Respected hydrographer hands over pants

Yesterday Hydrographer of Australia Commodore Rod Nairn handed over duties to Commodore Brett Brace - and a pair of trousers.

The so-called "Hydrographer's trousers" date back to the mid- 1960s and have been passed on from one hydrographer to the next as a slightly unusual tradition.

"What do you do when you hand over command?" Commodore Nairn said. "To mark continuity this pair of trousers was handed over from one to the next."

"I wore them once to a special dinner just to say I wore them." As well as the pants, Commodore Nairn yesterday handed over the leadership of the Australian Hydrographic Office after eight years in the top job.

That made him Australia's longest-serving hydrographer. He started in the hydrographic service in 1980, working in North Sydney - which is where he met his wife Sue. He started his tenure as Hydrographer of Australia on December 22, 2004 and he said that he was leaving because of the Navy's rotation policy.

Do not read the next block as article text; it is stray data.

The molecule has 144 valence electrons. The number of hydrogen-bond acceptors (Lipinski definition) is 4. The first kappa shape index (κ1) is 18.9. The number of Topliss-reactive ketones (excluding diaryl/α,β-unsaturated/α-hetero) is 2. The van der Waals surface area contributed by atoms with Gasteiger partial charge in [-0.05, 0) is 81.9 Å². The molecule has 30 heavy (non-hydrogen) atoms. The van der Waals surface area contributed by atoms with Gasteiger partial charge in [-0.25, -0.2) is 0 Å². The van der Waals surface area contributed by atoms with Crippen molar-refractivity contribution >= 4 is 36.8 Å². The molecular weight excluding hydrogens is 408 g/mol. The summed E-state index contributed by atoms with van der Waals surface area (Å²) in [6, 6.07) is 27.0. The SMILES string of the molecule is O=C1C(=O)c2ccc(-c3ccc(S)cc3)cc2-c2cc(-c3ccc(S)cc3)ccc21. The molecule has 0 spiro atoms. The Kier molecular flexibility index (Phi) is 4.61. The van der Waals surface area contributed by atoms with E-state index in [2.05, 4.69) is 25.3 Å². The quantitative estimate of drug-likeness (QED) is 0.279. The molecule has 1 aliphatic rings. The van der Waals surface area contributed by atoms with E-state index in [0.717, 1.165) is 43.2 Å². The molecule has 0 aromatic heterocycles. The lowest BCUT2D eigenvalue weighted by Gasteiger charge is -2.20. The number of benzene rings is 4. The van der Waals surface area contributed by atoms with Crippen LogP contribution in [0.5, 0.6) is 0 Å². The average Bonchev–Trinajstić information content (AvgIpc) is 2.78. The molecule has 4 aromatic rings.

"The routine is that the hydrographer position gets handed over after five years," he said.

"I did eight years at the pleasure of the chief of the navy. There were significant projects under way and it was good that I was to stay until they were finished."

One of those projects he considered his greatest achievement while working there - overseeing the full electronic charting of Australia, computerising maps that let ships navigate safely.

He will be leaving the navy in April ahead of taking up a six-month position as acting CEO of Shipping Australia.

Commodore Brace said he felt like he had big shoes to fill because "Rod has done a tremendous amount of work here".

Having worked in the Wollongong office four times before, Commodore Brace feels his "passion for hydrography" will stand him in good stead.

Smartphone
Tablet - Narrow
Tablet - Wide
Desktop